Definition

What is Diamond-Blackfan anemia?

Diamond-Blackfan anemia, or DBA, is a type of anemia that’s caused when your bone marrow can’t make enough red blood cells to meet your body’s needs.

How common is Diamond-Blackfan anemia?

Diamond-Blackfan anemia affects approximately 5 to 7 per million liveborn infants worldwide. Please discuss with your doctor for further information.

Symptoms

What are the symptoms of Diamond-Blackfan anemia?

People with DBA have many of the same symptoms as other types of anemia, including fatigue, pale skin, and weakness.

Some children born with DBA also have physical effects to their face and body, such as:

  • A small head
  • Wide eyes and a flat nose
  • Small, low ears
  • Small bottom jaw
  • Short, webbed neck
  • Small shoulder blades
  • Abnormal thumbs
  • Cleft palate or lip

Other symptoms of DBA can include kidney problems, heart defects, and eye problems such as cataracts and glaucoma. Boys can also have hypospadias, a defect that is there from birth, where the opening for their urinary tract isn’t at the tip of their penis.

There may be some symptoms not listed above. If you have any concerns about a symptom, please consult your doctor.

When should I see my doctor?

If you have any signs or symptoms listed above or have any questions, please consult with your doctor. Everyone’s body acts differently. It is always best to discuss with your doctor what is best for your situation.

Causes

What causes Diamond-Blackfan anemia?

Diamond-Blackfan anemia is usually diagnosed when a child is less than a year old. It’s caused by changes, or mutations, in their genes, which are the building blocks of DNA. Sometimes the genetic mutation is passed down from one parent to a child. But sometimes the genes change on their own.

About half of DBA cases have a known genetic cause, but some people don’t know what causes their DBA.

Risk factors

What increases my risk for Diamond-Blackfan anemia?

Please discuss with your doctor for further information.

Diagnosis & treatment

The information provided is not a substitute for any medical advice. ALWAYS consult with your doctor for more information.

How is Diamond-Blackfan anemia diagnosed?

Your doctor can use several tests to find out if your child has DBA, usually before age 1. Children with DBA have a low number of red blood cells, but normal white blood cells and platelets.

Your doctor will likely take a complete blood count, or CBC. It’s a blood test that looks at different parts of blood. This test measures several things, including:

  • The number of red blood cells, white blood cells, and platelets
  • A protein in red blood cells that carries oxygen, called hemoglobin
  • The amount of space the red blood cells take up in blood, or hematocrit
  • The size of the red blood cells

A few other blood tests your doctor can use to help diagnose DBA include:

  • Reticulocyte count. This test measures the number of young red blood cells. It can tell whether your child’s bone marrow is making enough red blood cells.
  • Erythrocyte adenosine deaminase (eADA) levels. About 80% of people with DBA have high levels of an enzyme called adenosine deaminase. This test measures the erythrocyte adenosine deaminase levels (eADA) in your child’s blood.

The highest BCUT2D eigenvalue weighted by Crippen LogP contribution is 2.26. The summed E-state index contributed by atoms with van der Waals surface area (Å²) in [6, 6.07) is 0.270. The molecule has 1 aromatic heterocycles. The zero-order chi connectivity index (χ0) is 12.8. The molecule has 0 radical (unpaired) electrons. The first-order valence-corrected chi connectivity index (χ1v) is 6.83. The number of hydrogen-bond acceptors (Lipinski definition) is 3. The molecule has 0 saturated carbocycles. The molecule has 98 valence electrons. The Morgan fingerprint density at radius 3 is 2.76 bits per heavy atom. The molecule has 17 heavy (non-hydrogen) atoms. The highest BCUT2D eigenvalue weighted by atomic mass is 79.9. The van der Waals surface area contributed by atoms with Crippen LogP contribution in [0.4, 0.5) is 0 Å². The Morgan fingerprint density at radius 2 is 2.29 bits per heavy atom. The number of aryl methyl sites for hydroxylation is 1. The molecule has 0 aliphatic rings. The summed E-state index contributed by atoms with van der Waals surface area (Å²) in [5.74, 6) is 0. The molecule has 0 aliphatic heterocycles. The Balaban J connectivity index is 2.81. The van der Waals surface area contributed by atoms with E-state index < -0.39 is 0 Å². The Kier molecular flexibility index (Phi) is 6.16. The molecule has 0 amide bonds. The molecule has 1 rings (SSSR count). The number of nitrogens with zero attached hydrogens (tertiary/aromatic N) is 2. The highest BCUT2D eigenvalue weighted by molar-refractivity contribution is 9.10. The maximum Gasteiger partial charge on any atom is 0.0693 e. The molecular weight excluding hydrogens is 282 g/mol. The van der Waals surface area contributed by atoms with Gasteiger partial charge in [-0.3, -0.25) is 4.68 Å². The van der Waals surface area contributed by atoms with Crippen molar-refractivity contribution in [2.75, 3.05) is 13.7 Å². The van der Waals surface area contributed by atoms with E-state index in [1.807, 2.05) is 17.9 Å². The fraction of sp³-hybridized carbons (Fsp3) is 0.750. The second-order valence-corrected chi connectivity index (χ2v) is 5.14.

• Fetal hemoglobin levels. Fetal hemoglobin is the type of hemoglobin babies have while in the womb. After birth, levels of this hemoglobin should drop. Many children with DBA still have high levels of fetal hemoglobin, even as they get older.
  • Bone marrow aspiration and biopsy. During this test, a small amount of cells and fluid are removed from the bone marrow with a needle. A technician looks at the samples to see how many red blood cells and other cells are in the marrow, and how healthy they are. Children with DBA will have fewer than normal healthy red blood cells in their bone marrow.
  • Genetic tests. These tests check for DBA genes, or genes for other types of anemia that are passed from parents to children.

How is Diamond-Blackfan anemia treated?

Children diagnosed with DBA are able to live long lives with medical treatment. And some go into complete remission, meaning the symptoms disappear for a time.

Two common treatments are blood transfusion therapy and corticosteroid medication. Some people might also consider a bone marrow transplant, although it is riskier. And finding a matching donor is often difficult. You should discuss all options with your doctor.

  • Corticosteroid drugs. Medications like prednisone (Rayos, Sterapred) can help make bone marrow produce more red blood cells.
  • Blood transfusion. If steroid drugs don’t work, or your child’s anemia becomes more severe, a blood transfusion is an option. Whole blood or red blood cells from a healthy donor can take the place of the blood cells your child’s body isn’t making.
  • Bone marrow/stem cell transplant. This treatment replaces damaged bone marrow with healthy stem cells from a donor. It is the only cure for DBA.

Lifestyle changes & home remedies

What are some lifestyle changes or home remedies that can help me manage Diamond-Blackfan anemia?

Please discuss with your doctor for further information.

If you have any questions, please consult with your doctor to better understand the best solution for you.

Hello Health Group does not provide medical advice, diagnosis or treatment.

Sources

Review Date: January 3, 2018 | Last Modified: January 3, 2018

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